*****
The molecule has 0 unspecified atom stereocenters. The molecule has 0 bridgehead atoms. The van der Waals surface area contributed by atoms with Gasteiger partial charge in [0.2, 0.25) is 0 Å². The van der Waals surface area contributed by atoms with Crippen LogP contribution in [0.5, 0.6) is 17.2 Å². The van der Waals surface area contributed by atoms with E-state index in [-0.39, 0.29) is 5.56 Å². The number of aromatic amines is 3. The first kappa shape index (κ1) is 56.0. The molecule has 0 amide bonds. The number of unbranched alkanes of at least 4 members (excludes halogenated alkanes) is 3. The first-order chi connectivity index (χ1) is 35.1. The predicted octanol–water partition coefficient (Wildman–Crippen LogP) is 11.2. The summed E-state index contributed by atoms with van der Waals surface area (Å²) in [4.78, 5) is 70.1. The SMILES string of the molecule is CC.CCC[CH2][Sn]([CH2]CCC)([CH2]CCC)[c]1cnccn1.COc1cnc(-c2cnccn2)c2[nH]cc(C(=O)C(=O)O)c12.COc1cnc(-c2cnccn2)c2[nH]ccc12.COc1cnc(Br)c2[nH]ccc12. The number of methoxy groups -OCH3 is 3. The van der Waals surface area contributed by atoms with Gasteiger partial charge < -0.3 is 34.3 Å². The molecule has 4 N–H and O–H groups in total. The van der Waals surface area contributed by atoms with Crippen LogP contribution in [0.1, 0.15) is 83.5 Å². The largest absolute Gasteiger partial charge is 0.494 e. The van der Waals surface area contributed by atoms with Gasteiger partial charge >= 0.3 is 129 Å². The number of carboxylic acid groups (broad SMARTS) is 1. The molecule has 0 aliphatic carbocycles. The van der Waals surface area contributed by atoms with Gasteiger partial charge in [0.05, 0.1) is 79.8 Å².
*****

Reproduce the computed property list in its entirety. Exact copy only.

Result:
The molecule has 0 unspecified atom stereocenters. The molecule has 0 bridgehead atoms. The van der Waals surface area contributed by atoms with Gasteiger partial charge in [0.2, 0.25) is 0 Å². The van der Waals surface area contributed by atoms with Crippen LogP contribution in [0.5, 0.6) is 17.2 Å². The van der Waals surface area contributed by atoms with E-state index in [-0.39, 0.29) is 5.56 Å². The number of aromatic amines is 3. The first kappa shape index (κ1) is 56.0. The molecule has 0 amide bonds. The number of unbranched alkanes of at least 4 members (excludes halogenated alkanes) is 3. The first-order chi connectivity index (χ1) is 35.1. The predicted octanol–water partition coefficient (Wildman–Crippen LogP) is 11.2. The summed E-state index contributed by atoms with van der Waals surface area (Å²) in [4.78, 5) is 70.1. The SMILES string of the molecule is CC.CCC[CH2][Sn]([CH2]CCC)([CH2]CCC)[c]1cnccn1.COc1cnc(-c2cnccn2)c2[nH]cc(C(=O)C(=O)O)c12.COc1cnc(-c2cnccn2)c2[nH]ccc12.COc1cnc(Br)c2[nH]ccc12. The number of methoxy groups -OCH3 is 3. The van der Waals surface area contributed by atoms with Gasteiger partial charge < -0.3 is 34.3 Å². The molecule has 4 N–H and O–H groups in total. The van der Waals surface area contributed by atoms with Crippen LogP contribution in [0.1, 0.15) is 83.5 Å². The largest absolute Gasteiger partial charge is 0.494 e. The van der Waals surface area contributed by atoms with Gasteiger partial charge >= 0.3 is 129 Å². The number of carboxylic acid groups (broad SMARTS) is 1. The molecule has 0 aliphatic carbocycles. The van der Waals surface area contributed by atoms with Gasteiger partial charge in [0.05, 0.1) is 79.8 Å².